My fellow Israelis, 80 years ago, in June 1941, the Nazis and their local collaborators and enablers began the mass murder of Jews in the Soviet Union and annexed territories. The objective was to reach everyone, “until the very last Jew”. It was brutal murder aimed at the total, systematic destruction of the Jewish people. Jewish communities that were centuries old were wiped off the face of the earth. In trenches, in pits and in valleys of death, at Ponar, at Babyn Yar and other places. 33,771 Jews, including babies, children, women and the elderly, were shot and killed over two days in September 1941, just before Yom Kippur, in the valley of death at Babyn Yar. Their names were not even recorded. But their memories are engraved in our hearts.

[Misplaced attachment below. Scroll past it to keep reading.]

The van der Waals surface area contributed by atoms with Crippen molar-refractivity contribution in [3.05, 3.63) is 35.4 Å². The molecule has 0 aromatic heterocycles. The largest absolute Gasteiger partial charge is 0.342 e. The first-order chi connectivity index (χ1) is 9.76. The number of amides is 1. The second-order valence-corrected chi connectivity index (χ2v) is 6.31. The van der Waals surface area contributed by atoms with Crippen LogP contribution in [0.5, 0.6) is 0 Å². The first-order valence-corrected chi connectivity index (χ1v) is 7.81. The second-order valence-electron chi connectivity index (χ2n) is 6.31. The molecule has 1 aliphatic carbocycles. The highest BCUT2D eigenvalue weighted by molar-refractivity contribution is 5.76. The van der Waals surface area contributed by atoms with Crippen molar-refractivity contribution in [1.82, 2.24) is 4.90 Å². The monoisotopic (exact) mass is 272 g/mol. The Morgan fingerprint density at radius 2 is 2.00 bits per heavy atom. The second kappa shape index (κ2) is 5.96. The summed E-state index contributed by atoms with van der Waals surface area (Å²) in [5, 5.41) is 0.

My dear Holocaust survivors, Israeli citizens, the burden of memory that we carry in our hearts is a sacred duty. Whether we want it or not, the memory of the Holocaust shapes our identity as a people. The Holocaust places before us – its victims, the Jewish people and the State of Israel – an infinite task of remembrance. Bearing that burden of remembrance is no easy task. A people that carries in its historical memory a nadir that is so deep, so difficult, so impossible, is not like other peoples. Our historical memory requires us to continue learning and teaching about the Holocaust. To research without limits and without fear or favor, to know the history in detail, to leave no stone unturned. To try and touch, to understand the inconceivable. To preserve the memory of the Holocaust as a sacred memory. Not to use memory, or the Holocaust, as a tool or an instrument depending on the needs of the time or place. And, at the same time, not to allow this open wound to stop us from acting or looking to the future.